Mediation Bill: Salient Provisions, Potential Challenges and the Way Forward – Explained, pointwise

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The Chief Justice of India (CJI), while speaking at the India-Singapore Mediation Summit in July 2021 has said that mediation should be made mandatory as the first step in dispute resolution and that a law should be framed in this regard.  In December 2021, the CJI, while addressing the International Arbitration and Mediation Centre (IAMC) at the Hyderabad, said that courts should be the last resort for dispute resolution; therefore, one should explore the options of alternate dispute resolution(ADR). The Mediation Bill, 2021 was introduced in Rajya Sabha in December 2021. It seeks to promote mediation (including online), and provide for enforcement of settlement agreements resulting from mediation. The bill has been referred to a standing committee.

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What is Mediation?

Mediation is a form of alternative dispute resolution (ADR). It is a way of resolving conflicts where two or more parties decide to reach an agreement with the support of a third, neutral party that guides them through the process.

What are the salient provisions of the Mediation Bill, 2021?

First, The Bill does away with the confusion arising from using both expressions “mediation” and “conciliation” in different statutes. The bill has defined mediation widely in accordance with international practice. Conciliation has been included under the wider definition of mediation.

Second, the Bill proposes pre-litigation mediation. At the same time, it safeguards the interest of the litigants to approach the competent adjudicatory forums/courts for urgent relief.

Third, the successful outcome of mediation in the form of a Mediation Settlement  Agreement (MSA) has been made enforceable by law.

Fourth, the mediation process protects the confidentiality of the mediation process and provides for immunity in certain cases against its disclosure.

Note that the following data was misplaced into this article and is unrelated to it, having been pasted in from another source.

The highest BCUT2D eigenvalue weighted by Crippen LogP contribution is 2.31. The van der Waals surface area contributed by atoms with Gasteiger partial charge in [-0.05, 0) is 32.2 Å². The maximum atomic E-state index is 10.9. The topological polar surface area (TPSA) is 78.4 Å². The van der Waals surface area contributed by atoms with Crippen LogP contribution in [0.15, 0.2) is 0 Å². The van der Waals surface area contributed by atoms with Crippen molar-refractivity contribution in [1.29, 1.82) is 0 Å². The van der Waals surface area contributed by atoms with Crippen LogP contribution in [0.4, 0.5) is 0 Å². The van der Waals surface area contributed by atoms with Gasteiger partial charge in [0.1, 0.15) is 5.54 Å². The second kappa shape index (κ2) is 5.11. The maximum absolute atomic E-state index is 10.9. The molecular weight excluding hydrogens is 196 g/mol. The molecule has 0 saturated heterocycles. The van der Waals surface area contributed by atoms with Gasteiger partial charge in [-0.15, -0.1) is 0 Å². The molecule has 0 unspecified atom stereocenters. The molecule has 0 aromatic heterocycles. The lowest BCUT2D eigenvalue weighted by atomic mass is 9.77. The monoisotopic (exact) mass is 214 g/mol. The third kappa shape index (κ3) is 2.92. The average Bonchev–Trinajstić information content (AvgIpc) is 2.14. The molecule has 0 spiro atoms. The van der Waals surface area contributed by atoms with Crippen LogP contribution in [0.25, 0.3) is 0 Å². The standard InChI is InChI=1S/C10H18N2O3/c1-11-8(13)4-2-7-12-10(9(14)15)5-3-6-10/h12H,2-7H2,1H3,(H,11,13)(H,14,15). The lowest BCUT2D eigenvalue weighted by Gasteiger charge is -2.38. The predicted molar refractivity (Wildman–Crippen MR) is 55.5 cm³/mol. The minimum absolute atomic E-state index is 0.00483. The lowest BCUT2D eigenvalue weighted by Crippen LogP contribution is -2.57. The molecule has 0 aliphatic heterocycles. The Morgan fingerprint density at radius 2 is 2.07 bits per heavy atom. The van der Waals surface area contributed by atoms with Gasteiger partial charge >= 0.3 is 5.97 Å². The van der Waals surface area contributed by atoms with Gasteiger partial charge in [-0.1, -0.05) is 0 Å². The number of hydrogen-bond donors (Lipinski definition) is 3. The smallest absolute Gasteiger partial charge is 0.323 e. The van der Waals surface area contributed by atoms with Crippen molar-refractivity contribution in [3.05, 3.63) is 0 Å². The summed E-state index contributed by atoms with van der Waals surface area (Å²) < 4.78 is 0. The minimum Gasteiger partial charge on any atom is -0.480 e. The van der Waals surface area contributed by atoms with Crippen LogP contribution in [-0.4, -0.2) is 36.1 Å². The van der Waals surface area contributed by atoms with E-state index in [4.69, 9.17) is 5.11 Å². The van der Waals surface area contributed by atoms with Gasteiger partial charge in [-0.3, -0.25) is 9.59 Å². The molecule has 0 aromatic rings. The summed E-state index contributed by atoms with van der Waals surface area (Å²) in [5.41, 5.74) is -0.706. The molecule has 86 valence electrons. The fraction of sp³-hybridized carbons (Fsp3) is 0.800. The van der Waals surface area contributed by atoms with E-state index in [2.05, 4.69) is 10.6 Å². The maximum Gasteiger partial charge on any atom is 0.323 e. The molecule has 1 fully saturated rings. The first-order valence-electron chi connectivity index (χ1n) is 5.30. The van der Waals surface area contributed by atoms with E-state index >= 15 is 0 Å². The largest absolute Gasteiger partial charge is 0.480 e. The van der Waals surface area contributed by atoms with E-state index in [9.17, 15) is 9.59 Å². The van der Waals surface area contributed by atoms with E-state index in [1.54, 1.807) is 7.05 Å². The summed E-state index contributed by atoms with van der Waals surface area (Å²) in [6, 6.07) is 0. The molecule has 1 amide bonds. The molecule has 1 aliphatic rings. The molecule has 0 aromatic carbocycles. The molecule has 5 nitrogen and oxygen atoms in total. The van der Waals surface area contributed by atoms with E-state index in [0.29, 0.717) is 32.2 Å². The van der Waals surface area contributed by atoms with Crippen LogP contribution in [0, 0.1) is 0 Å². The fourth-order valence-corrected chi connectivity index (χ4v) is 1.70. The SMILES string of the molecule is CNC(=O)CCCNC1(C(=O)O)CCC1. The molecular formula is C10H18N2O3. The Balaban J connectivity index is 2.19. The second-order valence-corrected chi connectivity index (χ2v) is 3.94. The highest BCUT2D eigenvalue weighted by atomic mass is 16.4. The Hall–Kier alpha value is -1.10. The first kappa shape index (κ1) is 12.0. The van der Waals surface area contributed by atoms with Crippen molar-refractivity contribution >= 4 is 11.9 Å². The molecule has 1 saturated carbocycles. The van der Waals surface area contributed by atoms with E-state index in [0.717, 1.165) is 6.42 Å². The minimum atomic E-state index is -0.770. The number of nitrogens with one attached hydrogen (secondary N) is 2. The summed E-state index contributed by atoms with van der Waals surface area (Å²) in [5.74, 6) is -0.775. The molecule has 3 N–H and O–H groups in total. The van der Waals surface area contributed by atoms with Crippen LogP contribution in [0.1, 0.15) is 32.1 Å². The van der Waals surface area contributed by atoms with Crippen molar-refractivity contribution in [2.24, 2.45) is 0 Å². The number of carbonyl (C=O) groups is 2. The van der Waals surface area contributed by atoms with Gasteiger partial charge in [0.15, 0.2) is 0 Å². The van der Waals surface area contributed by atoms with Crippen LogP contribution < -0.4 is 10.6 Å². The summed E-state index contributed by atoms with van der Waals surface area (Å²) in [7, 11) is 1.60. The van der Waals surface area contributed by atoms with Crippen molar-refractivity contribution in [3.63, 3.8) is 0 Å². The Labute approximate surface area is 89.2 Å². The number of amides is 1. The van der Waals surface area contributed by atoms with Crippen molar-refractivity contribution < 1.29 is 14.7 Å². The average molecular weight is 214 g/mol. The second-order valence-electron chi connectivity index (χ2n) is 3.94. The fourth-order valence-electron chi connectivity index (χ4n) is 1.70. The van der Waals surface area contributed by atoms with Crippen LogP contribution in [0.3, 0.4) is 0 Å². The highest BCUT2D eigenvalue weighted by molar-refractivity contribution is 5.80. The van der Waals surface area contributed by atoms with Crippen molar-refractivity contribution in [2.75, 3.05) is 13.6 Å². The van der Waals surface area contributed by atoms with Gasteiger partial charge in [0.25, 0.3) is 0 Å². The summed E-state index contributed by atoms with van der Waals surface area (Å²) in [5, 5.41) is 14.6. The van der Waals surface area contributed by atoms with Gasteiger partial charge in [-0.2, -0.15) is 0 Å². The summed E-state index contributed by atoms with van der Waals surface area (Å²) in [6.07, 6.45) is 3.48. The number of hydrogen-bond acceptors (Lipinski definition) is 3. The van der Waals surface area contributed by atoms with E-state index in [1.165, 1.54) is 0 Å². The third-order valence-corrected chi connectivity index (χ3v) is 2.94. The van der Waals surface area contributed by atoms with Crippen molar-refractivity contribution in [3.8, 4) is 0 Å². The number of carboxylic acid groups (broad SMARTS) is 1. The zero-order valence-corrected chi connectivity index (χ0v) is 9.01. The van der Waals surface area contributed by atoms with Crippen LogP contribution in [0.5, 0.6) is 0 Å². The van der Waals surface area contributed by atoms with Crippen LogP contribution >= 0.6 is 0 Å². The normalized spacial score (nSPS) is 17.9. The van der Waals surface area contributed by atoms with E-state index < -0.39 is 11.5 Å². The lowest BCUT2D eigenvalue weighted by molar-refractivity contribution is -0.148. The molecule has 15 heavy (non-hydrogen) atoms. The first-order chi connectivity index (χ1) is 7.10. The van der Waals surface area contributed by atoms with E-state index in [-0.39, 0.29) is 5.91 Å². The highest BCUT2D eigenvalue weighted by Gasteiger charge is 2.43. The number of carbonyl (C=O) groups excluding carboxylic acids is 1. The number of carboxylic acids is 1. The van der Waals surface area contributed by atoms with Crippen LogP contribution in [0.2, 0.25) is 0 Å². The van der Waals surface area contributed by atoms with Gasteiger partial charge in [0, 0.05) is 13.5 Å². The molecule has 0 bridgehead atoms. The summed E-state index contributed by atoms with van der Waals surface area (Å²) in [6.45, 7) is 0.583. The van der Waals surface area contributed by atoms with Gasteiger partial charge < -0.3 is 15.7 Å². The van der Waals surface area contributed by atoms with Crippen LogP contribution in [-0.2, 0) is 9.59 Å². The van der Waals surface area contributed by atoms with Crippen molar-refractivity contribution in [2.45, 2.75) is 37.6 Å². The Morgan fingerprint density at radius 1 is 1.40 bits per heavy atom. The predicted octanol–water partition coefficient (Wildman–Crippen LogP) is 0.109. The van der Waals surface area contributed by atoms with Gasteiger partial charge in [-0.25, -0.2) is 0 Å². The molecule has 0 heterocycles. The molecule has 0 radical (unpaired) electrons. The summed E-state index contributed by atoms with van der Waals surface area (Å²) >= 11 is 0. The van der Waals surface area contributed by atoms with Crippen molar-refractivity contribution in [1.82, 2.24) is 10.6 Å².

Fifth, The Settlement Agreement could be registered with State/District/Taluk Legal Authorities within 90 days to ensure maintenance of authenticated records of the settlement so arrived.

Sixth, the Bill provides for the establishment of the Mediation Council of India.

Why does India need to promote Mediation?

No standalone legislation: In India, though mediation finds legitimacy in some specific laws such as the Code of Civil Procedure, 1908, the Arbitration and Conciliation Act, 1996, the Companies Act, 2013, the Commercial Courts Act, 2015, and the Consumer Protection Act, 2019; there is no standalone legislation as yet.

Success of Mediation: The Tamil Nadu Mediation and Conciliation Centre is an initiative of the Madras High Court and it provides India’s first court-annexed facility with a mediation centre in every district. It was inaugurated in 2005 has significantly reduced the pendency of referred cases.

To fulfil India’s commitment to Singapore Convention on Mediation: India is a signatory to the Singapore Convention on Mediation (United Nations Convention on International Settlement). Hence, it is appropriate to enact a law on issues of domestic and international mediation.

Read more: Lok Sabha gives nod to arbitration Bill
What are the advantages of the Mediation Bill, 2021?

Strengthening of Alternative Dispute Resolution (ADR): The bill would facilitate quick disposal of disputes, outside of traditional court systems.

Mediation results in the amicable resolution of disputes in civil, commercial, family, and matrimonial affairs. It helps develop a collaborative approach, reduces the burden on the courts, and protects relationships between disputants.

Impact on doing business: The legislation has the potential to have a significant positive impact on the country’s economy and business environment by avoiding delays in the standard process through the courts.